February in Taiwan

Date

04/10/20

Sanghoon Kim is a Ph.D. candidate in the Department of Political Science at the University of Illinois. His dissertation research focuses on voting behavior for political parties that are linked to and frequently reference back to an authoritarian past. He was selected as a recipient of the Taiwan Fellowship from the Ministry of Foreign Affairs of Taiwan and the CEAPS Graduate Student Dissertation Travel Grant this year. 

Taipei, Taiwan

At first, it was nothing more than some irritation like my fogged-up glasses from wearing a face mask. It was early February in Taiwan where I visited as a recipient of the Taiwan Fellowship to conduct field research for three months. It was unusually warm in Taipei, around 25 degrees Celsius, and I was following my empirical plans rather than feeling threatened by the outbreak of the coronavirus. Through January and February, I was gathering information about voters’ perceptions of the recent election, political parties, and former political leaders through focus group meetings and elite interviews. I visited local scholars in Taipei and southern cities and tried to get as diverse perspectives on Taiwanese politics as possible. The coronavirus was still a “China” thing then and it had not affected my research yet.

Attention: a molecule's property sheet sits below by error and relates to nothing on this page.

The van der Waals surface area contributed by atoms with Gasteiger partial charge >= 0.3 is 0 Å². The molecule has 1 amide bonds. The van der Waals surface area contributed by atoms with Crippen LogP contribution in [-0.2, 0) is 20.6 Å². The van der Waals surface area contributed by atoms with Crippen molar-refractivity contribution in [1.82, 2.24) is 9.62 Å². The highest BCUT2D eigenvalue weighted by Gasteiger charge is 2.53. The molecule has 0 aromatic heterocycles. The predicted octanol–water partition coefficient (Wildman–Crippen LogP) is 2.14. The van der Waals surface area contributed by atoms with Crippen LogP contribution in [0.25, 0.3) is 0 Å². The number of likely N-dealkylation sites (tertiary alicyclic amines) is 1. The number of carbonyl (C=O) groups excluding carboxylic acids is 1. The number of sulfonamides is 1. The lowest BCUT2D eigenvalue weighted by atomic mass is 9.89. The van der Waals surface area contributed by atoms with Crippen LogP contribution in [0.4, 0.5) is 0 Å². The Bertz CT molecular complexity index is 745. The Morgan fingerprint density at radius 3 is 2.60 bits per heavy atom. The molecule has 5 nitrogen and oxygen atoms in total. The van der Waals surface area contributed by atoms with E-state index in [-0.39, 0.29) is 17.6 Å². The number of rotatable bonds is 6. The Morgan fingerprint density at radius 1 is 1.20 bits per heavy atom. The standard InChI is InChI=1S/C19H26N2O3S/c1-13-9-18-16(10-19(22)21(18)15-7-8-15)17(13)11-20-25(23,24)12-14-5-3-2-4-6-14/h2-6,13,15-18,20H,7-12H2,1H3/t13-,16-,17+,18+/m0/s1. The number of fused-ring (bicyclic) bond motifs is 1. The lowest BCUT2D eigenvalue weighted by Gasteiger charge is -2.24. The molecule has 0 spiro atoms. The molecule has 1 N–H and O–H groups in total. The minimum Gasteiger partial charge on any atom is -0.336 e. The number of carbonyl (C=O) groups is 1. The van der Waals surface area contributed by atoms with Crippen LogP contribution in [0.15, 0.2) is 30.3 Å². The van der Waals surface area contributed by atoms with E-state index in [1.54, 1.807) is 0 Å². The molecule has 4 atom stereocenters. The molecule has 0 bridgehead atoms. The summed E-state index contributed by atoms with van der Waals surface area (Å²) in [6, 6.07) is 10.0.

Campaign rally at night in front of the Taiwan Presidential palace

Campaign rally at night in front of the Taiwan Presidential palace.

Then, things started to get worse in South Korea. I began thinking about suspending my data collection there which was another key research site for my dissertation. Data collection in Taiwan also started to be constrained, as people become warier about the virus. Then, the outbreak struck the US hard and fast. The University of Illinois decided to move all classes online and also advised students abroad to return to the US. So, I am back in Champaign, following the self-isolation order, and struggling to continue my research. As of this moment, it is uncertain when I can travel back to Taiwan and Korea and resume data collection, but I am planning to continue empirical research virtually with the help of my local contacts. I have shifted my priorities and it was not easy.

Campaign rally in front of the Taiwan Presidential palace

Campaign rally in front of the Taiwan Presidential palace.

Then, I recall what I read online that I am lucky to concern only about my research when many others worry about their ill family members. So, I appreciate for feeling blessed and hope anyone who reads this feels and remains the same way until we beat the virus.